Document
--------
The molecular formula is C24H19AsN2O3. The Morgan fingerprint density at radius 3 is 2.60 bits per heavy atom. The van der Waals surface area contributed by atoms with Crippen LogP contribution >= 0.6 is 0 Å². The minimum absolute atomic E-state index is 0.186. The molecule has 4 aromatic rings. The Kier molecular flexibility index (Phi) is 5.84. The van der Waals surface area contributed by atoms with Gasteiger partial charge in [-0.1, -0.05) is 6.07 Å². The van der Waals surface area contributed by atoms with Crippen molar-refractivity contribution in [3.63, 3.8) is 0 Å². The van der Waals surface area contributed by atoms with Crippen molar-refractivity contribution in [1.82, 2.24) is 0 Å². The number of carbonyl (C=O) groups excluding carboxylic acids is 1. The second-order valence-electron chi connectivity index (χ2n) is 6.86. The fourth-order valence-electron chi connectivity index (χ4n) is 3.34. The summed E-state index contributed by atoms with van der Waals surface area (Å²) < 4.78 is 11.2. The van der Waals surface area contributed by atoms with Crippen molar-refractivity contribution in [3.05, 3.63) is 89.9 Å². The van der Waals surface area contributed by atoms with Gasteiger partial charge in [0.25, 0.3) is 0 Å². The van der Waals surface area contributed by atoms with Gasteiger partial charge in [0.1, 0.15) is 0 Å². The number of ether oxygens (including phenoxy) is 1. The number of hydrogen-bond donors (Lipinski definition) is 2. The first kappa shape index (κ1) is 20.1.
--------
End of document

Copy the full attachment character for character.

The molecular formula is C24H19AsN2O3. The Morgan fingerprint density at radius 3 is 2.60 bits per heavy atom. The van der Waals surface area contributed by atoms with Crippen LogP contribution >= 0.6 is 0 Å². The minimum absolute atomic E-state index is 0.186. The molecule has 4 aromatic rings. The Kier molecular flexibility index (Phi) is 5.84. The van der Waals surface area contributed by atoms with Gasteiger partial charge in [-0.1, -0.05) is 6.07 Å². The van der Waals surface area contributed by atoms with Crippen molar-refractivity contribution in [3.63, 3.8) is 0 Å². The van der Waals surface area contributed by atoms with Crippen molar-refractivity contribution in [1.82, 2.24) is 0 Å². The number of carbonyl (C=O) groups excluding carboxylic acids is 1. The second-order valence-electron chi connectivity index (χ2n) is 6.86. The fourth-order valence-electron chi connectivity index (χ4n) is 3.34. The summed E-state index contributed by atoms with van der Waals surface area (Å²) < 4.78 is 11.2. The van der Waals surface area contributed by atoms with Crippen molar-refractivity contribution in [3.05, 3.63) is 89.9 Å². The van der Waals surface area contributed by atoms with Gasteiger partial charge in [0.25, 0.3) is 0 Å². The van der Waals surface area contributed by atoms with Gasteiger partial charge in [0.1, 0.15) is 0 Å². The number of ether oxygens (including phenoxy) is 1. The number of hydrogen-bond donors (Lipinski definition) is 2. The first kappa shape index (κ1) is 20.1.